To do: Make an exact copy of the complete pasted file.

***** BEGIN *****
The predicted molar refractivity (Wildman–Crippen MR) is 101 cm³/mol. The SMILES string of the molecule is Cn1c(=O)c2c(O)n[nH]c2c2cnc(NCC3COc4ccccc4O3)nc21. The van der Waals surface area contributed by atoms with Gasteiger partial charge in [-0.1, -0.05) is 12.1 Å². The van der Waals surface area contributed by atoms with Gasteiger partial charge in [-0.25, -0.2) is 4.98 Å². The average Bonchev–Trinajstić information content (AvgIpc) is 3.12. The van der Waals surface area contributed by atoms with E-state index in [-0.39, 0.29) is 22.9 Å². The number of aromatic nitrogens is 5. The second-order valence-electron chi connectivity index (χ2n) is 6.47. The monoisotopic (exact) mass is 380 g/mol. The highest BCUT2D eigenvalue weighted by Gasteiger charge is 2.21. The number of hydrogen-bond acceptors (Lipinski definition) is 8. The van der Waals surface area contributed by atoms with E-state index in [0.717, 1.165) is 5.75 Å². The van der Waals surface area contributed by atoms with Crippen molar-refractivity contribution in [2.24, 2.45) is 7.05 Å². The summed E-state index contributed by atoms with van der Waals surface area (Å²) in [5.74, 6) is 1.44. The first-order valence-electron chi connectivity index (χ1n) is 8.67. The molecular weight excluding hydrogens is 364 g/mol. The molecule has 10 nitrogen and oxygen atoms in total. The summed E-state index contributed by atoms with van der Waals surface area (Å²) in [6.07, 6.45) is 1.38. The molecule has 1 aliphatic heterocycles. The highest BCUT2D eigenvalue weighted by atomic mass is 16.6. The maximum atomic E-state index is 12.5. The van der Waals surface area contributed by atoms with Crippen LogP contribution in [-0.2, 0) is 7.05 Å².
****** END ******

The predicted molar refractivity (Wildman–Crippen MR) is 101 cm³/mol. The SMILES string of the molecule is Cn1c(=O)c2c(O)n[nH]c2c2cnc(NCC3COc4ccccc4O3)nc21. The van der Waals surface area contributed by atoms with Gasteiger partial charge in [-0.1, -0.05) is 12.1 Å². The van der Waals surface area contributed by atoms with Gasteiger partial charge in [-0.25, -0.2) is 4.98 Å². The average Bonchev–Trinajstić information content (AvgIpc) is 3.12. The van der Waals surface area contributed by atoms with E-state index in [-0.39, 0.29) is 22.9 Å². The number of aromatic nitrogens is 5. The second-order valence-electron chi connectivity index (χ2n) is 6.47. The monoisotopic (exact) mass is 380 g/mol. The highest BCUT2D eigenvalue weighted by Gasteiger charge is 2.21. The number of hydrogen-bond acceptors (Lipinski definition) is 8. The van der Waals surface area contributed by atoms with E-state index in [0.717, 1.165) is 5.75 Å². The van der Waals surface area contributed by atoms with Crippen molar-refractivity contribution in [2.24, 2.45) is 7.05 Å². The summed E-state index contributed by atoms with van der Waals surface area (Å²) in [5.74, 6) is 1.44. The first-order valence-electron chi connectivity index (χ1n) is 8.67. The molecular weight excluding hydrogens is 364 g/mol. The molecule has 10 nitrogen and oxygen atoms in total. The summed E-state index contributed by atoms with van der Waals surface area (Å²) in [6.07, 6.45) is 1.38. The molecule has 1 aliphatic heterocycles. The highest BCUT2D eigenvalue weighted by atomic mass is 16.6. The maximum atomic E-state index is 12.5. The van der Waals surface area contributed by atoms with Crippen LogP contribution in [-0.2, 0) is 7.05 Å².